Left: Toy Factory multi-texturing | Right: Deformed, organic multi-texturing

If you are OK with having a flat terrain, this method will achieve extremely high framerates no matter how large your surface is. If you want deformed terrain, this method will still provide a strong starting point that allows for easy optimization of the geometry.

Part 1: Drawing some simple geometry

We’ll start with a large, square, two-triangle plane and draw a “ground” texture onto it using our own custom HLSL effect file. This ground texture will describe the type of terrain that we want to draw. In this case, hardwood is red, carpet is blue, and tile is green. This is the ground texture that I am going to use:

ToyFactory Multi-texturing Ground Texture

So our current goal is to simply draw that texture onto two very large triangles.

The C# Side

These variables need to be accessible to your initialization and drawing methods:

Effect terrainEffect;
VertexPositionTexture[] vertices;
VertexDeclaration vertexDeclaration;

Inside of your initialize method, let’s load the effect (we’ll put the HLSL code in “Content\Effects\Terrain.fx”) and set up the 6 vertices that we will be drawing:

            // Load the effect:
            terrainEffect = game.Content.Load<Effect>(@"Effects\Terrain");
            // Load the ground texture:
            Texture2D ground = game.Content.Load<Texture2D>(@"Ground");
            // Set the texture parameter of our effect to the ground:
            terrainEffect.Parameters["Ground"].SetValue(ground);

            // Initialize our verticies:
            vertices = new VertexPositionTexture[6];
            for (int i = 0; i < vertices.Length; i++)
                vertices[i] = new VertexPositionTexture();

            // Initialize our vertex declaration:
            vertexDeclaration = new VertexDeclaration(device, VertexPositionTexture.VertexElements);

            Vector3 topLeft = new Vector3(0f, groundHeight, 0f);
            Vector3 topRight = new Vector3(width, groundHeight, 0f);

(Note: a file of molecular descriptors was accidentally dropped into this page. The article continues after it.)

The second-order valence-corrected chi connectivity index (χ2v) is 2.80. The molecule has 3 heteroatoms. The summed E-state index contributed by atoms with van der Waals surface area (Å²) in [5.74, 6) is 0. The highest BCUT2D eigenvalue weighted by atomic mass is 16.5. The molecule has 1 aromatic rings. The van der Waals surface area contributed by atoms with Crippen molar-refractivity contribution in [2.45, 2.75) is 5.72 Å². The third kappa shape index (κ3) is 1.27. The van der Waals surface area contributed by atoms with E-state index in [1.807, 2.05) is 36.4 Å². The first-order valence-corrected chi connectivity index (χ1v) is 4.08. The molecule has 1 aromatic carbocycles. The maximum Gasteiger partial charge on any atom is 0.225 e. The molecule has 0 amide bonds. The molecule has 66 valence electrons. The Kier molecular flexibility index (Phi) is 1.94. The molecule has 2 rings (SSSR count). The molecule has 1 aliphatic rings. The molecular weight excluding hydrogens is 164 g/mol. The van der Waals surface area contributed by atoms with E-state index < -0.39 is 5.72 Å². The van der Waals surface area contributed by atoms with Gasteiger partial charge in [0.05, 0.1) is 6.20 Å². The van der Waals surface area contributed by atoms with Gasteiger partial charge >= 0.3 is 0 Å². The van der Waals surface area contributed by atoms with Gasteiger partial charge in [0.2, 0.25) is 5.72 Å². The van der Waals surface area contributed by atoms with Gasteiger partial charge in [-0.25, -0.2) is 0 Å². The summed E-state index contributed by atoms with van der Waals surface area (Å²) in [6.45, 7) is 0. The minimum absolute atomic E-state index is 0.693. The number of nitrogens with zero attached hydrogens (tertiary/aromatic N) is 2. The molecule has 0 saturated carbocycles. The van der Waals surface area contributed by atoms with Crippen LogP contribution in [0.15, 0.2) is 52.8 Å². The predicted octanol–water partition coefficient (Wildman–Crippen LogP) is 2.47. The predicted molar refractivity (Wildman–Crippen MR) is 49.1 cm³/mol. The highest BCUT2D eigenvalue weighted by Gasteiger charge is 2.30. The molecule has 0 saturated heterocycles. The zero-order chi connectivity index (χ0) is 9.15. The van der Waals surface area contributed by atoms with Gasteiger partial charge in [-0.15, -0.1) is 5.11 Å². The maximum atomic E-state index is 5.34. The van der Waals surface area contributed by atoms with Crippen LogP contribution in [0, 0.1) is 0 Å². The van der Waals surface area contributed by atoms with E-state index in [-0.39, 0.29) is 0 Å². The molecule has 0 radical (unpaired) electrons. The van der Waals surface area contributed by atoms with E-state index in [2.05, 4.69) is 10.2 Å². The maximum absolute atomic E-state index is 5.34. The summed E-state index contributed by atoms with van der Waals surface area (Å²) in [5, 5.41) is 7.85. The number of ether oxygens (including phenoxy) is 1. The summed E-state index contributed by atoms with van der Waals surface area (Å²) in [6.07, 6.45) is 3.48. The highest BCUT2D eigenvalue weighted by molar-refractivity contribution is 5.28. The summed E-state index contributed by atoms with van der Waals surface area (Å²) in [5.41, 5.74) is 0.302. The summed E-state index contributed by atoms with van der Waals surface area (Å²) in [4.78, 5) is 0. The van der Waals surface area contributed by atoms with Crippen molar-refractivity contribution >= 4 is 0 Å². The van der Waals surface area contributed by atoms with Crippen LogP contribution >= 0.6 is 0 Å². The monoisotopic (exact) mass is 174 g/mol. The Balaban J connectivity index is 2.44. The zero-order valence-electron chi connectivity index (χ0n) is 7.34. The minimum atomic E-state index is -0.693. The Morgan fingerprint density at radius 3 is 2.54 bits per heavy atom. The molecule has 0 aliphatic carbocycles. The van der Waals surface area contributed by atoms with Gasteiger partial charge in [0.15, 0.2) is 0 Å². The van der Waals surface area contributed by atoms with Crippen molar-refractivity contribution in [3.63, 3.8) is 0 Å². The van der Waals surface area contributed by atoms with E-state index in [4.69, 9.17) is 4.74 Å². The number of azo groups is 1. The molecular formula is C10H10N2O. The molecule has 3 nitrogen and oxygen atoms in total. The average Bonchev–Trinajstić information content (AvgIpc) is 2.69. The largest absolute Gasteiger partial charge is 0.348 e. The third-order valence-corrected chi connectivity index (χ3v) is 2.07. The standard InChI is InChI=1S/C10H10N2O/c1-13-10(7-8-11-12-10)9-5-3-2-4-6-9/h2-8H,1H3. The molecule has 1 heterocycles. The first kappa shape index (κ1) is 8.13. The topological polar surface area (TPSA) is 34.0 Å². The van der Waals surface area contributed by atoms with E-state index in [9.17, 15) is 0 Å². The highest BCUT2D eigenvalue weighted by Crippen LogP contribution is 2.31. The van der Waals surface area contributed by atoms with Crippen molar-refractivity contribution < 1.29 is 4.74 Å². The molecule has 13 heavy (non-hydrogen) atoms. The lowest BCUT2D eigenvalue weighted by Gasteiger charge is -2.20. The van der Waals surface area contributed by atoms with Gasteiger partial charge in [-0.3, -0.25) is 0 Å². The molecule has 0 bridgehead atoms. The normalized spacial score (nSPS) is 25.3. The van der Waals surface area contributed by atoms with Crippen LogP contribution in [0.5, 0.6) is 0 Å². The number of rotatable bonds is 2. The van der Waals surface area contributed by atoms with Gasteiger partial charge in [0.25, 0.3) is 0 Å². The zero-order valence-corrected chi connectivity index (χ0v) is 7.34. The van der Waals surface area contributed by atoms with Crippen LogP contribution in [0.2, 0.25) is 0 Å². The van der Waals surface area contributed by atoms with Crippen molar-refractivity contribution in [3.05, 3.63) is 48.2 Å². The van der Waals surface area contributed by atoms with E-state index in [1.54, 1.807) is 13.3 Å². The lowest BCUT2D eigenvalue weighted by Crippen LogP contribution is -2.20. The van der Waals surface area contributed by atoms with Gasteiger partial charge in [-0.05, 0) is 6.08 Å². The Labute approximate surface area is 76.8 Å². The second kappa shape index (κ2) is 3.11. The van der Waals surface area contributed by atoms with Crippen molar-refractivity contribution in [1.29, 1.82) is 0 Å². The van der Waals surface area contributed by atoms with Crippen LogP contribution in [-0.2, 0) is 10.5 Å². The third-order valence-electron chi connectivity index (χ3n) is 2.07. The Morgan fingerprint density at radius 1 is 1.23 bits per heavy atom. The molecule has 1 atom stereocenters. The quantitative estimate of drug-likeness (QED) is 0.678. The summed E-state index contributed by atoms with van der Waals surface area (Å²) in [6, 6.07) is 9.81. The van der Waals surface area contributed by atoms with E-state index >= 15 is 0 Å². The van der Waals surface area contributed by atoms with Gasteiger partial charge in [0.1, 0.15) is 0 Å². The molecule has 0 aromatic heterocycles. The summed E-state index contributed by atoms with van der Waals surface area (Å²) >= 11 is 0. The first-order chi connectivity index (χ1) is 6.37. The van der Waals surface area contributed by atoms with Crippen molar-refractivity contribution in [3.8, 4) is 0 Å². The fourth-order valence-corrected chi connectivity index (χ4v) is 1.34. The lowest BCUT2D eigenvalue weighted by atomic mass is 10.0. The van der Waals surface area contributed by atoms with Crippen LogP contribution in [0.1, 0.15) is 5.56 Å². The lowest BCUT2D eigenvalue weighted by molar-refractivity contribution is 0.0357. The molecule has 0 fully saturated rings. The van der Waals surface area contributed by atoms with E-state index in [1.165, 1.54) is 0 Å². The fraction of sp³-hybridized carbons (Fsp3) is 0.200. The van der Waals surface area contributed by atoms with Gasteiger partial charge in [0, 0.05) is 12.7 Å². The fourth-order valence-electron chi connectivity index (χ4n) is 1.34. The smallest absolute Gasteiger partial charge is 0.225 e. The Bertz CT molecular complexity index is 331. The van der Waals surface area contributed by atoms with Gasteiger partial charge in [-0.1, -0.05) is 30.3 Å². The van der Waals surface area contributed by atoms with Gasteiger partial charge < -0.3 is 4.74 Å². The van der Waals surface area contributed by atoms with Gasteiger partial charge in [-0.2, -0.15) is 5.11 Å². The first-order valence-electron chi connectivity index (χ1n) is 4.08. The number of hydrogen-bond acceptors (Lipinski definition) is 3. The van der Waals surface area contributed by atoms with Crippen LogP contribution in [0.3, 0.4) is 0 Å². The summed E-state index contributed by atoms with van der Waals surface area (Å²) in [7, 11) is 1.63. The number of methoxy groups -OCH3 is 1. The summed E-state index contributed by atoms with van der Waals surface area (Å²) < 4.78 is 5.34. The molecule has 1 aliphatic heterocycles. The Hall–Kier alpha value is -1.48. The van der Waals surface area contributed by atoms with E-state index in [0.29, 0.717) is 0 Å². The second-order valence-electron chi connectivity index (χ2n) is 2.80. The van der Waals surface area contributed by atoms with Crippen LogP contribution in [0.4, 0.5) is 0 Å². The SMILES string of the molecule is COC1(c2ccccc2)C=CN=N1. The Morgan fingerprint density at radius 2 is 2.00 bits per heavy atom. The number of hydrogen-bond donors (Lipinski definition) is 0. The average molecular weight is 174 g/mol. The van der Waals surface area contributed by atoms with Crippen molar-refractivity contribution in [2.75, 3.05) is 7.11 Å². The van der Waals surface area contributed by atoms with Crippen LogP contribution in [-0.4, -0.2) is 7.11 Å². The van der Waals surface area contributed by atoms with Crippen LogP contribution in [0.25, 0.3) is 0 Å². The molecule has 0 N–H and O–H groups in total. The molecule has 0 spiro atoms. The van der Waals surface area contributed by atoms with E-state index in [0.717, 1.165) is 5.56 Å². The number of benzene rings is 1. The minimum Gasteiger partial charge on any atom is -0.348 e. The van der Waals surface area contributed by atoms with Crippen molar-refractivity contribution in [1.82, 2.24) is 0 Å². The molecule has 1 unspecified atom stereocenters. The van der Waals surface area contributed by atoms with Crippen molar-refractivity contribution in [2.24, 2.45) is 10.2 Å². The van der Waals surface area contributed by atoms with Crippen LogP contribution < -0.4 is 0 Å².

Vector3 bottomLeft = new Vector3(0f, groundHeight, height);
            Vector3 bottomRight = new Vector3(width, groundHeight, height);

            Vector2 topLeftTex = new Vector2(0f, 0f);
            Vector2 topRightTex = new Vector2(1f, 0f);
            Vector2 bottomLeftTex = new Vector2(0f, 1f);
            Vector2 bottomRightTex = new Vector2(1f, 1f);

            vertices[0].Position = topLeft;
            vertices[0].TextureCoordinate = topLeftTex;
            vertices[1].Position = bottomRight;
            vertices[1].TextureCoordinate = bottomRightTex;
            vertices[2].Position = bottomLeft;
            vertices[2].TextureCoordinate = bottomLeftTex;
            vertices[3].Position = topLeft;
            vertices[3].TextureCoordinate = topLeftTex;
            vertices[4].Position = topRight;
            vertices[4].TextureCoordinate = topRightTex;
            vertices[5].Position = bottomRight;
            vertices[5].TextureCoordinate = bottomRightTex;

The following code will go in your draw method to draw the vertices to the screen using the effect that we will create:

                terrainEffect.CurrentTechnique = terrainEffect.Techniques["Terrain"];
                terrainEffect.Parameters["View"].SetValue(camera.ViewMatrix);
                terrainEffect.Parameters["Projection"].SetValue(camera.ProjectionMatrix);